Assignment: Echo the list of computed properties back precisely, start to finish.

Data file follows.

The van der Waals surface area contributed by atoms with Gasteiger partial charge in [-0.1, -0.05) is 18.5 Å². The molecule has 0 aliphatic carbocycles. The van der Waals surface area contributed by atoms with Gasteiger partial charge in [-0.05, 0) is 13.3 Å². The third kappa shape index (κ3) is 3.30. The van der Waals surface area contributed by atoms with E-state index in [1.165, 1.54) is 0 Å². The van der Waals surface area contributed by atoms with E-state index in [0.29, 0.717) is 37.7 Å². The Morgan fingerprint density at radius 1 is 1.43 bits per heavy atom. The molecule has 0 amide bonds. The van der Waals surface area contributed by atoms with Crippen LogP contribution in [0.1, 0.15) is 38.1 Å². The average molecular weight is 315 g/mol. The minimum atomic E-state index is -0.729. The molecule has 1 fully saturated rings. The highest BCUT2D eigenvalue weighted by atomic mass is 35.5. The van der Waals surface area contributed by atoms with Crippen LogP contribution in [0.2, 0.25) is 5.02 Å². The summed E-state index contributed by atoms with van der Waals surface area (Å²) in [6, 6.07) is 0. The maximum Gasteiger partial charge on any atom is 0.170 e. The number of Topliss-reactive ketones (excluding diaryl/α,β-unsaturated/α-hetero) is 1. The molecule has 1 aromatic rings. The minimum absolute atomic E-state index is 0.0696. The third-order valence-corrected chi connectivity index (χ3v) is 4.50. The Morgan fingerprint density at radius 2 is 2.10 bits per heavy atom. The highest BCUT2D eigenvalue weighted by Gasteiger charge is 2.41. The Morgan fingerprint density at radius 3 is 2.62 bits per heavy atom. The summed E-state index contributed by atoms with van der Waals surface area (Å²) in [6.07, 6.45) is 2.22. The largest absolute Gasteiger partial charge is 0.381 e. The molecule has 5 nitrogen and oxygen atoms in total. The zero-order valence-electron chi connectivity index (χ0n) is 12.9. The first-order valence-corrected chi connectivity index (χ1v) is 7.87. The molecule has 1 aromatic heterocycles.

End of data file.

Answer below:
The van der Waals surface area contributed by atoms with Gasteiger partial charge in [-0.1, -0.05) is 18.5 Å². The molecule has 0 aliphatic carbocycles. The van der Waals surface area contributed by atoms with Gasteiger partial charge in [-0.05, 0) is 13.3 Å². The third kappa shape index (κ3) is 3.30. The van der Waals surface area contributed by atoms with E-state index in [1.165, 1.54) is 0 Å². The van der Waals surface area contributed by atoms with E-state index in [0.29, 0.717) is 37.7 Å². The Morgan fingerprint density at radius 1 is 1.43 bits per heavy atom. The molecule has 0 amide bonds. The van der Waals surface area contributed by atoms with Crippen LogP contribution in [0.1, 0.15) is 38.1 Å². The average molecular weight is 315 g/mol. The minimum atomic E-state index is -0.729. The molecule has 1 fully saturated rings. The highest BCUT2D eigenvalue weighted by atomic mass is 35.5. The van der Waals surface area contributed by atoms with Crippen LogP contribution in [0.2, 0.25) is 5.02 Å². The summed E-state index contributed by atoms with van der Waals surface area (Å²) in [6, 6.07) is 0. The maximum Gasteiger partial charge on any atom is 0.170 e. The number of Topliss-reactive ketones (excluding diaryl/α,β-unsaturated/α-hetero) is 1. The molecule has 1 aromatic rings. The minimum absolute atomic E-state index is 0.0696. The third-order valence-corrected chi connectivity index (χ3v) is 4.50. The Morgan fingerprint density at radius 2 is 2.10 bits per heavy atom. The highest BCUT2D eigenvalue weighted by Gasteiger charge is 2.41. The Morgan fingerprint density at radius 3 is 2.62 bits per heavy atom. The summed E-state index contributed by atoms with van der Waals surface area (Å²) in [6.07, 6.45) is 2.22. The largest absolute Gasteiger partial charge is 0.381 e. The molecule has 5 nitrogen and oxygen atoms in total. The zero-order valence-electron chi connectivity index (χ0n) is 12.9. The first-order valence-corrected chi connectivity index (χ1v) is 7.87. The molecule has 1 aromatic heterocycles.